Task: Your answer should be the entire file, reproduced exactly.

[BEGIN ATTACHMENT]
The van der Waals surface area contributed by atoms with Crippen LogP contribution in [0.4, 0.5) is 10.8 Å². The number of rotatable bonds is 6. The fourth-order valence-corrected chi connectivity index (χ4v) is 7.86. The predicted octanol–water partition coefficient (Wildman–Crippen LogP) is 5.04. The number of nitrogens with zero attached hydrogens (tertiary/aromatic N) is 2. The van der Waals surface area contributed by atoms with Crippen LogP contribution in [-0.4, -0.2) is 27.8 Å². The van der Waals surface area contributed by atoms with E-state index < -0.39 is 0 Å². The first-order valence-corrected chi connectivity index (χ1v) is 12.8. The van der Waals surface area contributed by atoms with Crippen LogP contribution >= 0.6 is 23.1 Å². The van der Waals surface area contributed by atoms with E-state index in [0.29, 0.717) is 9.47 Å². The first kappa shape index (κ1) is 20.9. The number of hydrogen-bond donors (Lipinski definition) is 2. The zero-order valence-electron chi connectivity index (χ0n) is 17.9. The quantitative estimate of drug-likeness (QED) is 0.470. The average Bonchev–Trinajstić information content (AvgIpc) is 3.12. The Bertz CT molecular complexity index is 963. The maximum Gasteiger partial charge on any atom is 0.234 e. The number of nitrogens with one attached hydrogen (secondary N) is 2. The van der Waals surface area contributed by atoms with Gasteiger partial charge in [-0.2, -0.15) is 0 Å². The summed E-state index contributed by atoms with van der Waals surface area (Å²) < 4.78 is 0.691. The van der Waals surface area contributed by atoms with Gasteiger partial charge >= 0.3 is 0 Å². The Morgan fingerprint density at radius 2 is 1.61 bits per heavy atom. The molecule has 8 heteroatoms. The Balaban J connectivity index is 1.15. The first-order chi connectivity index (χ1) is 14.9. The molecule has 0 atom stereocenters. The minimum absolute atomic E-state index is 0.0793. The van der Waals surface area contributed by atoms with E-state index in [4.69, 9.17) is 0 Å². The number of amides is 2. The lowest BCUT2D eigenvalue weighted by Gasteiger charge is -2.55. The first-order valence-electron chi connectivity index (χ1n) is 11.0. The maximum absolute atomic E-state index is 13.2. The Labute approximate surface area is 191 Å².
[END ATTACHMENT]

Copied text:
The van der Waals surface area contributed by atoms with Crippen LogP contribution in [0.4, 0.5) is 10.8 Å². The number of rotatable bonds is 6. The fourth-order valence-corrected chi connectivity index (χ4v) is 7.86. The predicted octanol–water partition coefficient (Wildman–Crippen LogP) is 5.04. The number of nitrogens with zero attached hydrogens (tertiary/aromatic N) is 2. The van der Waals surface area contributed by atoms with Crippen LogP contribution in [-0.4, -0.2) is 27.8 Å². The van der Waals surface area contributed by atoms with E-state index < -0.39 is 0 Å². The first-order valence-corrected chi connectivity index (χ1v) is 12.8. The van der Waals surface area contributed by atoms with Crippen LogP contribution >= 0.6 is 23.1 Å². The van der Waals surface area contributed by atoms with E-state index in [0.29, 0.717) is 9.47 Å². The first kappa shape index (κ1) is 20.9. The number of hydrogen-bond donors (Lipinski definition) is 2. The zero-order valence-electron chi connectivity index (χ0n) is 17.9. The quantitative estimate of drug-likeness (QED) is 0.470. The average Bonchev–Trinajstić information content (AvgIpc) is 3.12. The Bertz CT molecular complexity index is 963. The maximum Gasteiger partial charge on any atom is 0.234 e. The number of nitrogens with one attached hydrogen (secondary N) is 2. The van der Waals surface area contributed by atoms with Gasteiger partial charge in [-0.2, -0.15) is 0 Å². The summed E-state index contributed by atoms with van der Waals surface area (Å²) < 4.78 is 0.691. The van der Waals surface area contributed by atoms with Gasteiger partial charge >= 0.3 is 0 Å². The Morgan fingerprint density at radius 2 is 1.61 bits per heavy atom. The molecule has 8 heteroatoms. The Balaban J connectivity index is 1.15. The first-order chi connectivity index (χ1) is 14.9. The molecule has 0 atom stereocenters. The minimum absolute atomic E-state index is 0.0793. The van der Waals surface area contributed by atoms with E-state index in [4.69, 9.17) is 0 Å². The number of amides is 2. The lowest BCUT2D eigenvalue weighted by Gasteiger charge is -2.55. The first-order valence-electron chi connectivity index (χ1n) is 11.0. The maximum absolute atomic E-state index is 13.2. The Labute approximate surface area is 191 Å².